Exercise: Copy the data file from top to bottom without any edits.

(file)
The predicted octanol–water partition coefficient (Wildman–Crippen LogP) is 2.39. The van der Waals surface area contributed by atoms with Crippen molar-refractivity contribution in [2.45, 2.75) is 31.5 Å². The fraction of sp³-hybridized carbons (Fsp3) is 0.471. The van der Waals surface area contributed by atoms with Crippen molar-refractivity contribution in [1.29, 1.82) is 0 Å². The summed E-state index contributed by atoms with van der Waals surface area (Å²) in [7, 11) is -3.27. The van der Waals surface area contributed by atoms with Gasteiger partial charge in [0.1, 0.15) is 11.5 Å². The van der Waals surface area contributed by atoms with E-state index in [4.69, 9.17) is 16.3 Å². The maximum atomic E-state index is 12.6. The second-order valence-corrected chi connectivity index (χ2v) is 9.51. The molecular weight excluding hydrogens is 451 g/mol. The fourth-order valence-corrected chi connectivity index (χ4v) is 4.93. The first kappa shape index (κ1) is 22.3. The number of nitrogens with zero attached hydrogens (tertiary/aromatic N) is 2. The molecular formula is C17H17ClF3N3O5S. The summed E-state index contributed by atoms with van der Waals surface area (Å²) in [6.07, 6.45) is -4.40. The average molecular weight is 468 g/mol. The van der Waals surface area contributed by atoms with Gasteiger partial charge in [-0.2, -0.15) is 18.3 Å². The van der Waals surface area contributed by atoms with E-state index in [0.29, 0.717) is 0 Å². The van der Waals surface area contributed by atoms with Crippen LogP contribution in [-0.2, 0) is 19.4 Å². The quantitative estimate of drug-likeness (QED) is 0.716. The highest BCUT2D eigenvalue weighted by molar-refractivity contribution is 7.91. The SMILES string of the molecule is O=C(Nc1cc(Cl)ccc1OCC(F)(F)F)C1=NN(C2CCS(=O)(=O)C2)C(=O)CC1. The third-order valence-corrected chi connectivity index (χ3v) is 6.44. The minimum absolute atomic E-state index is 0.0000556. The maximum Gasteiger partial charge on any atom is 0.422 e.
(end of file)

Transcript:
The predicted octanol–water partition coefficient (Wildman–Crippen LogP) is 2.39. The van der Waals surface area contributed by atoms with Crippen molar-refractivity contribution in [2.45, 2.75) is 31.5 Å². The fraction of sp³-hybridized carbons (Fsp3) is 0.471. The van der Waals surface area contributed by atoms with Crippen molar-refractivity contribution in [1.29, 1.82) is 0 Å². The summed E-state index contributed by atoms with van der Waals surface area (Å²) in [7, 11) is -3.27. The van der Waals surface area contributed by atoms with Gasteiger partial charge in [0.1, 0.15) is 11.5 Å². The van der Waals surface area contributed by atoms with E-state index in [4.69, 9.17) is 16.3 Å². The maximum atomic E-state index is 12.6. The second-order valence-corrected chi connectivity index (χ2v) is 9.51. The molecular weight excluding hydrogens is 451 g/mol. The fourth-order valence-corrected chi connectivity index (χ4v) is 4.93. The first kappa shape index (κ1) is 22.3. The number of nitrogens with zero attached hydrogens (tertiary/aromatic N) is 2. The molecular formula is C17H17ClF3N3O5S. The summed E-state index contributed by atoms with van der Waals surface area (Å²) in [6.07, 6.45) is -4.40. The average molecular weight is 468 g/mol. The van der Waals surface area contributed by atoms with Gasteiger partial charge in [-0.2, -0.15) is 18.3 Å². The van der Waals surface area contributed by atoms with E-state index in [0.29, 0.717) is 0 Å². The van der Waals surface area contributed by atoms with Crippen LogP contribution in [-0.2, 0) is 19.4 Å². The quantitative estimate of drug-likeness (QED) is 0.716. The highest BCUT2D eigenvalue weighted by molar-refractivity contribution is 7.91. The SMILES string of the molecule is O=C(Nc1cc(Cl)ccc1OCC(F)(F)F)C1=NN(C2CCS(=O)(=O)C2)C(=O)CC1. The third-order valence-corrected chi connectivity index (χ3v) is 6.44. The minimum absolute atomic E-state index is 0.0000556. The maximum Gasteiger partial charge on any atom is 0.422 e.